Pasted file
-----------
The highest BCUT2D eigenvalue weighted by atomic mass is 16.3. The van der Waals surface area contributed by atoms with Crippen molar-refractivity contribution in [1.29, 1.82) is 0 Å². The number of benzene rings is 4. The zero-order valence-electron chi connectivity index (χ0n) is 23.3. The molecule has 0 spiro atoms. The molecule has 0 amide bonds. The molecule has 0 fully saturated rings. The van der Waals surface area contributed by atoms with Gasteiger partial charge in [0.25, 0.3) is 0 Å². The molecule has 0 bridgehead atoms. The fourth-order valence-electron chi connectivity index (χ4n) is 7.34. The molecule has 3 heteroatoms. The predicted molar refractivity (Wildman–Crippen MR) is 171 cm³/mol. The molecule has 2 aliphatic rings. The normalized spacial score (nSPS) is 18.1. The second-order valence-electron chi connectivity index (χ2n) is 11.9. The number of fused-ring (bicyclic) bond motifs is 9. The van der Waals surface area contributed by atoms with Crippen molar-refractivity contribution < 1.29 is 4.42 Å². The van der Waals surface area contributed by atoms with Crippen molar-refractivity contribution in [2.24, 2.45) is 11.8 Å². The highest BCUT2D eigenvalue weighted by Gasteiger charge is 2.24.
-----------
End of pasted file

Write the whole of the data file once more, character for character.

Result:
The highest BCUT2D eigenvalue weighted by atomic mass is 16.3. The van der Waals surface area contributed by atoms with Crippen molar-refractivity contribution in [1.29, 1.82) is 0 Å². The number of benzene rings is 4. The zero-order valence-electron chi connectivity index (χ0n) is 23.3. The molecule has 0 spiro atoms. The molecule has 0 amide bonds. The molecule has 0 fully saturated rings. The van der Waals surface area contributed by atoms with Gasteiger partial charge in [0.25, 0.3) is 0 Å². The molecule has 0 bridgehead atoms. The fourth-order valence-electron chi connectivity index (χ4n) is 7.34. The molecule has 3 heteroatoms. The predicted molar refractivity (Wildman–Crippen MR) is 171 cm³/mol. The molecule has 2 aliphatic rings. The normalized spacial score (nSPS) is 18.1. The second-order valence-electron chi connectivity index (χ2n) is 11.9. The number of fused-ring (bicyclic) bond motifs is 9. The van der Waals surface area contributed by atoms with Crippen molar-refractivity contribution < 1.29 is 4.42 Å². The van der Waals surface area contributed by atoms with Crippen molar-refractivity contribution in [2.24, 2.45) is 11.8 Å². The highest BCUT2D eigenvalue weighted by Gasteiger charge is 2.24.